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was apparently permitted to do by the cowardly Persians,
who could at least have cut up any small force and
thereby interfered with these operations. Having
successfully laid waste the thriving villages round Isfahan
and driven their inhabitants into the capital, Mahmud
again made an assault on one of the bridges, and this time
with success, the Georgian garrison being hopelessly
drunk. The Afghans then regularly invested the city,
and Aman Ulla Khan intercepted two convoys of food,
sent from Laristan and from the Bakhtiari country.
The Heroic Inhabitants of Ben Isfahan.—A single
gleam of light relieves the otherwise unmixed poltroonery
of the Persian people. Ben Isfahan,1 a village some
ten miles from the capital, declined to surrender. Its
inhabitants did more. They sallied out and attacked
Aman Ulla Khan when he was returning in disorder,
laden with booty from the capture of the Laristan convoy.
Mahmud sent reinforcements, but the bold peasantry
gained a complete victory, killing a number of the enemy
and capturing a brother, an uncle, and two cousins of
Mahmud. Upon hearing of the disaster, the Afghan
leader sent to the Shah to arrange for the release of the
prisoners. This was agreed to, but the messenger the
Shah despatched to Ben Isfahan found that the Afghans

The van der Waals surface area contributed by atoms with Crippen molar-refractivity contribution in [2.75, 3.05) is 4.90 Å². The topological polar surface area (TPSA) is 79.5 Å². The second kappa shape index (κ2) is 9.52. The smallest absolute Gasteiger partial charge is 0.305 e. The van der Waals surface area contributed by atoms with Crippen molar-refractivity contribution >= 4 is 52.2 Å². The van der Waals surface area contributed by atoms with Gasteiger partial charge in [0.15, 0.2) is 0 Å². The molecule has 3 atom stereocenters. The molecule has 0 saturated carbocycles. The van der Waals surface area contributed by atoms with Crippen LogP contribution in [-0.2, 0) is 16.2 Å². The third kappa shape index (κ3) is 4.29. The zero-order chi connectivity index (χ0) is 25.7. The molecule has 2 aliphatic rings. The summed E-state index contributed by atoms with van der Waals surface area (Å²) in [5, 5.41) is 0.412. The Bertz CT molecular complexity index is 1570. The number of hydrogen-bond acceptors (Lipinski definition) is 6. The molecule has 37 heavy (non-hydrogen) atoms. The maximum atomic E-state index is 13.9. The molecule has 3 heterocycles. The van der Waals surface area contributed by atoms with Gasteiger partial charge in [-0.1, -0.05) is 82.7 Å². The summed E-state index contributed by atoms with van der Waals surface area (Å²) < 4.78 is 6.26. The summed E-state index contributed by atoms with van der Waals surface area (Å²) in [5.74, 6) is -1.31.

had already been executed. Thereupon .Mahmud killed
all his prisoners, and afterwards withdrew to Farrahabad
in a panic. Incompetency or treachery or both prevented
this success from being followed up by an attack on the
discouraged Afghans, and the loss of a third convoy
again dashed the hopes of the Isfahanis. Yet another
blow was the refusal of aid by the Prince of Georgia,
who, incensed at being prevented from punishing the
Lesgians, had sworn never again to draw his sword for
The Unsuccessful Mission of Takmasp Mirza.—Tahmasp
Mirzay the third son of the Shah, was now taken out
of the anderun and proclaimed heir-apparent. With an
escort of six hundred men he broke out of the capital
1 Malcolm states that Ben Isfahan was situated three i liles from the capital, but
Bishop Stileman, who very kindly inquired into the matter, has informed me that it is
one of a group known as Seh Deh, or " Three Villages," some ten miles distant.